Tuesday, November 25, 2008

There is no such thing as a puppymill there is just substandard care

"There is no such thing as a puppymill there is just substandard care"

What do you think about that? I've been chewing on that for the last few hours. A Nova Scotia dog breeder wrote that in an email to me today. She herself is not a puppy miller, far from it. She actually is a responsible breeder, highly respected by her peers, a long time member of the CKC, screens her potential homes for her puppies, does health checks, breeds to her breed's standards, shows her dogs, does confirmation, is active in her breeds kennel club.

But she also said that she is a breeder. She loves her dogs but they are not her pets, they are breeding/show stock and she places pets in loving homes. She understands that they are CANINES - not small people in fur coats.

In a further conversation - which is great, because at the end of this - all I'm trying to do is learn what is best for animals - so I'm glad that we continued talking - she said that she doesn't like the term puppy mills because she's seen high volume breeders who do give a good level of care to their breeding stock, and she's seen breeders who only have one or 2 animals and breed them over and over and don't give them any care whatsoever and don't provide them with vet care, shelter, food or water - so she thinks the term puppy mill is a word that is misused.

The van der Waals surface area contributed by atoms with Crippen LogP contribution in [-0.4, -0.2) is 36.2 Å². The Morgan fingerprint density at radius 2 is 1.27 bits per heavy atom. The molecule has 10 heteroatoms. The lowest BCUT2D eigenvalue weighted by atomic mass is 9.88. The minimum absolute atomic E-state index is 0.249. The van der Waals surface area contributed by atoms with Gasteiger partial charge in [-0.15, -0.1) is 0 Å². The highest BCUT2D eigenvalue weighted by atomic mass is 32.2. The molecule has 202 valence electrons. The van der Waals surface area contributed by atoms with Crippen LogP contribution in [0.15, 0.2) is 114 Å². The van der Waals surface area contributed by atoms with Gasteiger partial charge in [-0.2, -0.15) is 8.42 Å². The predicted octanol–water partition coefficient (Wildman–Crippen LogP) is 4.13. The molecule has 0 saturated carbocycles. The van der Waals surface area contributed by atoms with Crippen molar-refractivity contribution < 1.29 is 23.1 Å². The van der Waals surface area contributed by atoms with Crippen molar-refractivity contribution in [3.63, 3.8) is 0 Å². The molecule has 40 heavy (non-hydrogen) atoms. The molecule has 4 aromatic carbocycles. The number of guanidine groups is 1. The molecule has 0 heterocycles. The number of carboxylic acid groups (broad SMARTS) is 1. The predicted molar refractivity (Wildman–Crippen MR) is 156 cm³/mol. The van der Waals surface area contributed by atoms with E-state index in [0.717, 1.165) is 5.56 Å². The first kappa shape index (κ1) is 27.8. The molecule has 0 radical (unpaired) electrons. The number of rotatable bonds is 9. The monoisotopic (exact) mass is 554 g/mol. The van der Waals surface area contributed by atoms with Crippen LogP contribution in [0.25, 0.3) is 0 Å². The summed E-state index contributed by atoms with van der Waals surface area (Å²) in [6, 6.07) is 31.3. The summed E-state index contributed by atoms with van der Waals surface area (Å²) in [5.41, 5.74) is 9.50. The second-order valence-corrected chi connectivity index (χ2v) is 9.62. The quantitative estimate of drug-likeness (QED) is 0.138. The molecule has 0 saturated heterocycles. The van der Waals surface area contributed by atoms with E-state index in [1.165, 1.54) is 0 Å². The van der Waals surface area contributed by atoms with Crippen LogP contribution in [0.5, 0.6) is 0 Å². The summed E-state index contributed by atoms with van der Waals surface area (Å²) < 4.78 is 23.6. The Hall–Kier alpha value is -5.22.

So I've been chewing over this the last few hours. Our conversation had started because she had posted to a yahoo email list that we both belonged to and she'd said the bit about her being a breeder and that her dogs weren't pets - they were breeding/show stock - and I really felt behooved to respond to her personally about that because to me - the duty of care that her dogs received based on that wouldn't be adequate.